The reason for having events in the first place is much like the reason for having properties—they add a layer of encapsulation, implementing the publish/subscribe pattern (see my article, “Delegates and Events,” here: Just as you don’t want other code to be able to set field values without the owner at least having the option of validating the new value, you often don’t want code outside a class to be able to arbitrarily change (or call) the handlers for an event. Of course, a class can add methods to give extra access—for instance, to reset the list of handlers for an event, or to raise the event (in other words, to call its event handlers). For example, BackgroundWorker.OnProgressChanged just calls the ProgressChanged event handlers. But if you only expose the event itself, code outside the class only has the ability to add and remove handlers.

Field-like events make the implementation of all of this much simpler to look at—a single declaration and you’re done. The compiler turns the declaration into both an event with default add/remove implementations and a private field of the same type. Code inside the class sees the field; code outside the class only sees the event. This makes it look as if you can invoke an event, but what you actually do to call the event handlers is invoke the delegate instance stored in the field.

The details of events are outside the scope of this chapter—events themselves haven’t changed much in later versions of C#,[7] but I wanted to draw attention to the difference between delegate instances and events now, to prevent confusion later on.

7 There are very small changes to field-like events in C# 4. See section 4.2 for details.

2.1.4. Summary of delegates

Let’s summarize what we’ve covered on delegates:

· Delegates encapsulate behavior with a particular return type and set of parameters, similar to a single-method interface.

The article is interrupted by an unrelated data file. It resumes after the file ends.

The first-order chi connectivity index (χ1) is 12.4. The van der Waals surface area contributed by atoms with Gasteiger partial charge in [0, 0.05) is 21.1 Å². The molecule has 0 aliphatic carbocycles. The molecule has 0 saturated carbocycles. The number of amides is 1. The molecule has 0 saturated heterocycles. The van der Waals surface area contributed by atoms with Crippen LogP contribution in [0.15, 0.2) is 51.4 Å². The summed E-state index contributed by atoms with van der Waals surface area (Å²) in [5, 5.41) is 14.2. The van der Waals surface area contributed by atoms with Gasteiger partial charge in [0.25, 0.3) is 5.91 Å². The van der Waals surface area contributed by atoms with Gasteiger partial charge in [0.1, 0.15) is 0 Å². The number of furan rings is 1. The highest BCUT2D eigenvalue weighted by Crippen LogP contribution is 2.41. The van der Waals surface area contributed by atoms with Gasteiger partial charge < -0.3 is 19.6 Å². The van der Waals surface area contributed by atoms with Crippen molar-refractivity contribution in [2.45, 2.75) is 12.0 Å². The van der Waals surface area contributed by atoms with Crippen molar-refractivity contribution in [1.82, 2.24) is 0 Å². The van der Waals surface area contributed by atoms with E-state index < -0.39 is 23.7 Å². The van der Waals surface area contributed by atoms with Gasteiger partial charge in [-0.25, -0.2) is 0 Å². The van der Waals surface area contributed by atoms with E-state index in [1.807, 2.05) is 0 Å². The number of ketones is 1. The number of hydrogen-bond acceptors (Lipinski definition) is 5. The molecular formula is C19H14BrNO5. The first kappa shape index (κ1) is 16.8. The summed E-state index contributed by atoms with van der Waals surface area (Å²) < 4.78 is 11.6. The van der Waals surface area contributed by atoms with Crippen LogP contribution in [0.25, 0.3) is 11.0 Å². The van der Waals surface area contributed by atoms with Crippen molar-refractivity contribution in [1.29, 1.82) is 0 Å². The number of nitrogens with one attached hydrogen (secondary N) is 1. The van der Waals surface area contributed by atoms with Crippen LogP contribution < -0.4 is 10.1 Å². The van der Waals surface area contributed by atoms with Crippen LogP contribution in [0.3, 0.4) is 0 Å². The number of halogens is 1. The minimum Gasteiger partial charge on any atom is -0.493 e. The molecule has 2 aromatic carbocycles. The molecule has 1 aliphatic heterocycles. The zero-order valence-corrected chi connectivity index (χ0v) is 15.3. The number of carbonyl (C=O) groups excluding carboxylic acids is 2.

· The type signature described by a delegate type declaration determines which methods can be used to create delegate instances, and the signature for invocation.

· Creating a delegate instance requires a method and (for instance methods) a target to call the method on.

· Delegate instances are immutable.

· Delegate instances each contain an invocation list—a list of actions.

· Delegate instances can be combined with and removed from each other.

· Events aren’t delegate instances—they’re just add/remove method pairs (think property getters/setters).

Delegates are one specific feature of C# and .NET—a detail in the grand scheme of things. Both of the other reminder sections in this chapter deal with much broader topics. First, we’ll consider what it means to talk about C# being a statically typed language and the implications that has.

2.2. Type system characteristics

Almost every programming language has a type system of some kind. Over time, these have been classified as strong/weak, safe/unsafe, static/dynamic, and no doubt some more esoteric variations. It’s obviously important to understand the type system you’re working with, and it’s reasonable to expect that knowing the categories into which a language falls would give you a lot of information on that front. But because the terms are used by different people to mean somewhat different things, miscommunication is almost inevitable. I’ll try to explain exactly what I mean by each term to minimize confusion.

One important thing to note is that this section is only applicable to safe code, which means all C# code that isn’t explicitly within an unsafe context. As you might judge from the name, code within an unsafe context can do various things that safe code can’t, and that may violate some aspects of normal type safety, although the type system is still safe in many other ways. Most developers are unlikely ever to need to write unsafe code, and the characteristics of the type system are far simpler to describe and understand when only safe code is considered.

This section shows what restrictions are and aren’t enforced in C# 1 while defining some terms to describe that behavior. We’ll then look at a few things you can’t do with C# 1—first from the point of view of what you can’t tell the compiler, and then from the point of view of what you might wish you didn’t have to tell the compiler.

Let’s start off with what C# 1 does, and with the terminology that’s usually used to describe that kind of behavior.

2.2.1. C#’s place in the world of type systems

It’s easiest to begin by making a statement and then clarifying what it means and what the alternatives might be:

C# 1’s type system is static, explicit, and safe.

You might have expected the word strong to appear in the list, and I had half a mind to include it. But although most people can reasonably agree on whether a language has the characteristics I listed, deciding whether a language is strongly typed can cause heated debate because the definitions vary so wildly. Some meanings (those preventing any conversions, explicit or implicit) would clearly rule C# out, whereas others are quite close to (or even the same as) statically typed, which would include C# 1. Most of the articles and books I’ve read that describe C# as a strongly typed language are effectively using “strongly typed” to mean statically typed.